Over the years, I’ve learned to pick my friends carefully. I have a handful of close friends in Michigan, and I also have a handful of close friends in Hawaii. These friends have been there with me through all the periods of my life. In my joyous moments they were by my side, cheering me on. When I’ve been confused or unsure, they served as spring boards for ideas and clarity. I will forever be grateful for the spiritual lessons I’ve learned from these wise souls as they have helped me see the blessings in life. In times of crisis, (my many moves come to mind), they have been there, helping me through and keeping me sane. In my grief and sorrow, they feel my sorrow, they cry with me and are my shoulders to cry on. Yet, the most precious part of friendship is the laughter we share. As my friendships grow and deepen, I grow.
It’s been 2 weeks yesterday, since Raymond’s death. His birthday would have been today. I am in a haze. I don’t know what day it is, what I am doing tomorrow, things seem confused in my head. My sleep patterns are all messed up. For example, right now it is 4:30 a.m. and I have been up since 2:00. I did go to bed at 8:00 but what am I doing getting up at 2:00? So, having fed the cat, my furry little companion, I sit drinking my hot coffee and thinking about friendship.
Thinking about all the friends from Hawaii and Michigan who can’t be physically with me but have been calling, e-mailing and sending their love and compassion. The girlfriends who came to the funeral even though we don’t see each other often. My sisters from my spiritual circle. All there supporting me.
Robin, my sister, was here when Raymond died. She stayed with me that night and if I remember correctly she also spent the night after. With her deep spiritual beliefs, she guided my way through the grief and helped me with the knowledge that Raymond is in now in his glory. She hugged me, cried with me, and was fully present in my grief.
The day before the memorial, Cindy came and spent 2 nights with me. Cindy has a wisdom, a sense of calm and order. She took care of knowing what I had to do when, because I, again, was in a haze. A “Cindy hug” is like a blanket of love wrapped around me, comforting me. She took care of things I couldn’t, like eating and doing dishes. She cried with me and was fully present in my grief.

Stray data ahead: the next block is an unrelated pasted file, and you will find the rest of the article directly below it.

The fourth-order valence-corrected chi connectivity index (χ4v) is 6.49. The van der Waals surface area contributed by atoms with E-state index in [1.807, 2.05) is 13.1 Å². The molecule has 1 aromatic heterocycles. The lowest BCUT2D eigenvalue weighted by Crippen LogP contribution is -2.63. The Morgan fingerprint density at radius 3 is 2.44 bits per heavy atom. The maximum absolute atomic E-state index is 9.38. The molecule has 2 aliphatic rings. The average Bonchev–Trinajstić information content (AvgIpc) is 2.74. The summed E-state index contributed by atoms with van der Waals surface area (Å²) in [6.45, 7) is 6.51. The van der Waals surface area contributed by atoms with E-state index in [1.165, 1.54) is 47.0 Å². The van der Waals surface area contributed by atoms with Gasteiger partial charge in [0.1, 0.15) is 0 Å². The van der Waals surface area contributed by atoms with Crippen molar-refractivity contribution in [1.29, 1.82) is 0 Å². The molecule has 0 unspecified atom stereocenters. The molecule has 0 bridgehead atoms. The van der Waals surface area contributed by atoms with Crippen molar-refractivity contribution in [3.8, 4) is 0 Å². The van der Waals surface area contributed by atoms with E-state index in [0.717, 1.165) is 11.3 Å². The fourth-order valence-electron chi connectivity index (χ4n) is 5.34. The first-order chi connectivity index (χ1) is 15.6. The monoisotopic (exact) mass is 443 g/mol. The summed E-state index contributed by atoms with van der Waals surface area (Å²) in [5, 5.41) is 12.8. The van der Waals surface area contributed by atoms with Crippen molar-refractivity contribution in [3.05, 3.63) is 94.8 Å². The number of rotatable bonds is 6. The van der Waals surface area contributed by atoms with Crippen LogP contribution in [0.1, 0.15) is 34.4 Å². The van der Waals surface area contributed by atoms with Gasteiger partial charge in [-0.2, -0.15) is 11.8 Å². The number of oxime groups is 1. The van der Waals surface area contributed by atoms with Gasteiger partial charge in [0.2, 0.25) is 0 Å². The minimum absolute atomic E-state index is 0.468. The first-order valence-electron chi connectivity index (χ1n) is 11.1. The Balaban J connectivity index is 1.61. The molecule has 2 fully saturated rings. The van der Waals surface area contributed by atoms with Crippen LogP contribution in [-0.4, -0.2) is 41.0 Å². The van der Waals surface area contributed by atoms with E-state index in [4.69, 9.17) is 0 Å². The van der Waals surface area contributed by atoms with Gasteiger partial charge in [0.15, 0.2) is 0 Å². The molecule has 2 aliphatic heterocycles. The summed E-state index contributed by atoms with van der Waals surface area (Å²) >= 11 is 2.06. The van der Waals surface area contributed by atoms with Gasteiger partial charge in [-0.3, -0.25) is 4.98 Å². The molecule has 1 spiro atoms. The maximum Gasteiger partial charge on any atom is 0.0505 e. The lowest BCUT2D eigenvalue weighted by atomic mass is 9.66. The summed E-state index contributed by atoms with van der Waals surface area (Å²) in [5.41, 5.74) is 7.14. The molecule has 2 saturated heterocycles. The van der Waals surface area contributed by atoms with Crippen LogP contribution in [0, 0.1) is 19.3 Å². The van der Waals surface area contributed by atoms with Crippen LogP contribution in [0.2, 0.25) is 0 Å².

Karen spent days with me, so I wouldn’t be alone. She has known and loved Raymond for many years (she is his cousin in law) and was able to share stories and make me laugh. She helped me make a poster board with pictures of Raymond for the memorial. She arranged the lunch after the funeral, she took care of things I wasn’t able to do. She met people at the funeral home and introduced me to family members I didn’t know. She cried with me and was fully present in my grief.
Then there is Connie, mother earth incarnate. One day after the funeral I was talking to Connie and Karen about what I would like to do with my deck. I had a vision of all the funeral plants out there, with a couple of cozy chairs and a rug. Instantly, Connie told me she was taking me to a greenhouse the next day, we would get some dirt and plant some flowers. Not wanting to really do anything, I hesitated, but forced myself to go. After going to the greenhouse, we went to Walmart and I bought two wicker rocking chairs and a small table. Then we all came back to my place. The three of us washed the deck, trimmed the bushes in front, planted colorful flowers, and did a total “yard crash.” My deck is like a little oasis that I can sit on and peacefully be with nature.
During all the moments in these last two weeks, it is the laughter that has kept me sane. Being with Robin, Cindy, Karen and Connie, we have shared many giggles and belly laughs. There is something about girlfriends that only women would understand. Men of course think we are silly or crazy, but we know we are simply sharing love. We laugh so hard that we almost pee our pants and our bellies hurt. Raymond would be happy that I am laughing. He would be glad that I have my girlfriends, sissy’s, to keep me company and keep me alive. When I am home alone, I wander the house, or just sit here immobilized. I cry. I talk to Raymond. I sleep. I pet the kitty. I cry. Without my friends, I would have rolled up in a ball and stayed in bed these last two weeks. Thank God for girlfriends.